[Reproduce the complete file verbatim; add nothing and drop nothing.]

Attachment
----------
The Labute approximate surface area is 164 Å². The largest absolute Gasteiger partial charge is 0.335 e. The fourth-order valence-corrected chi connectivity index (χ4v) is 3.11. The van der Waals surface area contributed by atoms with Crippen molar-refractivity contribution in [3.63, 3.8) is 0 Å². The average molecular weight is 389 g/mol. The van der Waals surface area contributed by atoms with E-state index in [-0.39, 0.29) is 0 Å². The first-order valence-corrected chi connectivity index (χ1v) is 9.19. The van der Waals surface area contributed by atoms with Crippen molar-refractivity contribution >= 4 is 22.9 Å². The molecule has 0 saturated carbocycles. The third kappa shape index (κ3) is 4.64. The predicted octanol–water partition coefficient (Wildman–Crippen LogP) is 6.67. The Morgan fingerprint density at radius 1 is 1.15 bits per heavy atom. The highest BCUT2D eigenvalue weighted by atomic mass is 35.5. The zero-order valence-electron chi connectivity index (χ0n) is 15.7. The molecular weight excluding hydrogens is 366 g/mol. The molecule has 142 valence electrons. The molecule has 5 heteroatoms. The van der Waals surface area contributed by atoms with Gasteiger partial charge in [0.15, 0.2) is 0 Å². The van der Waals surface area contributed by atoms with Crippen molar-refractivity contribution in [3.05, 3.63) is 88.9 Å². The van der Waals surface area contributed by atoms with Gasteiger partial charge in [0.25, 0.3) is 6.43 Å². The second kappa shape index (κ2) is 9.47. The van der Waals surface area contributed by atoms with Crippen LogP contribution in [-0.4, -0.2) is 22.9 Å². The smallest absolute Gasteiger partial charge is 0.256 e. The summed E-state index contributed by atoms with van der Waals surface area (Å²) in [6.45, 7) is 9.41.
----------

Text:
The Labute approximate surface area is 164 Å². The largest absolute Gasteiger partial charge is 0.335 e. The fourth-order valence-corrected chi connectivity index (χ4v) is 3.11. The van der Waals surface area contributed by atoms with Crippen molar-refractivity contribution in [3.63, 3.8) is 0 Å². The average molecular weight is 389 g/mol. The van der Waals surface area contributed by atoms with E-state index in [-0.39, 0.29) is 0 Å². The first-order valence-corrected chi connectivity index (χ1v) is 9.19. The van der Waals surface area contributed by atoms with Crippen molar-refractivity contribution >= 4 is 22.9 Å². The molecule has 0 saturated carbocycles. The third kappa shape index (κ3) is 4.64. The predicted octanol–water partition coefficient (Wildman–Crippen LogP) is 6.67. The Morgan fingerprint density at radius 1 is 1.15 bits per heavy atom. The highest BCUT2D eigenvalue weighted by atomic mass is 35.5. The zero-order valence-electron chi connectivity index (χ0n) is 15.7. The molecular weight excluding hydrogens is 366 g/mol. The molecule has 142 valence electrons. The molecule has 5 heteroatoms. The van der Waals surface area contributed by atoms with Gasteiger partial charge in [0.15, 0.2) is 0 Å². The van der Waals surface area contributed by atoms with Crippen molar-refractivity contribution in [3.05, 3.63) is 88.9 Å². The van der Waals surface area contributed by atoms with Gasteiger partial charge in [0.25, 0.3) is 6.43 Å². The second kappa shape index (κ2) is 9.47. The van der Waals surface area contributed by atoms with Crippen LogP contribution in [-0.4, -0.2) is 22.9 Å². The smallest absolute Gasteiger partial charge is 0.256 e. The summed E-state index contributed by atoms with van der Waals surface area (Å²) in [6.45, 7) is 9.41.